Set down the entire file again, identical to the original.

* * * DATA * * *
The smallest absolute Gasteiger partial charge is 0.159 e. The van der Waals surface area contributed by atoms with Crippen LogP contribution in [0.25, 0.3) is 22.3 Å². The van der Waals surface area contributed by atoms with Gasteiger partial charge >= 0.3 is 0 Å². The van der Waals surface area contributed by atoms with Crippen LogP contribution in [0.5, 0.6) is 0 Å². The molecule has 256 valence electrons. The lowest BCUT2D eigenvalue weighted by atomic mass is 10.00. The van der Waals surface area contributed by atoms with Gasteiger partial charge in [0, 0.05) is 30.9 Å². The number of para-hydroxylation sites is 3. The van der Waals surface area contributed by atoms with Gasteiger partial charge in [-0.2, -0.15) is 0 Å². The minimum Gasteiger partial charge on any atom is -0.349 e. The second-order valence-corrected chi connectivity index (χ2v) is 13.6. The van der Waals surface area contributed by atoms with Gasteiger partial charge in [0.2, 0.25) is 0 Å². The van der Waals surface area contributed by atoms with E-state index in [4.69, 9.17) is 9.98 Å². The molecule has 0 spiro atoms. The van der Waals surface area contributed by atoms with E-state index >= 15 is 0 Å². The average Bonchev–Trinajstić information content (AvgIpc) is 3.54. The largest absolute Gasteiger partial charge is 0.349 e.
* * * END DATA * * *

The smallest absolute Gasteiger partial charge is 0.159 e. The van der Waals surface area contributed by atoms with Crippen LogP contribution in [0.25, 0.3) is 22.3 Å². The van der Waals surface area contributed by atoms with Gasteiger partial charge >= 0.3 is 0 Å². The van der Waals surface area contributed by atoms with Crippen LogP contribution in [0.5, 0.6) is 0 Å². The molecule has 256 valence electrons. The lowest BCUT2D eigenvalue weighted by atomic mass is 10.00. The van der Waals surface area contributed by atoms with Gasteiger partial charge in [0, 0.05) is 30.9 Å². The number of para-hydroxylation sites is 3. The van der Waals surface area contributed by atoms with Gasteiger partial charge in [-0.2, -0.15) is 0 Å². The minimum Gasteiger partial charge on any atom is -0.349 e. The second-order valence-corrected chi connectivity index (χ2v) is 13.6. The van der Waals surface area contributed by atoms with Gasteiger partial charge in [0.2, 0.25) is 0 Å². The van der Waals surface area contributed by atoms with E-state index in [4.69, 9.17) is 9.98 Å². The molecule has 0 spiro atoms. The van der Waals surface area contributed by atoms with E-state index >= 15 is 0 Å². The average Bonchev–Trinajstić information content (AvgIpc) is 3.54. The largest absolute Gasteiger partial charge is 0.349 e.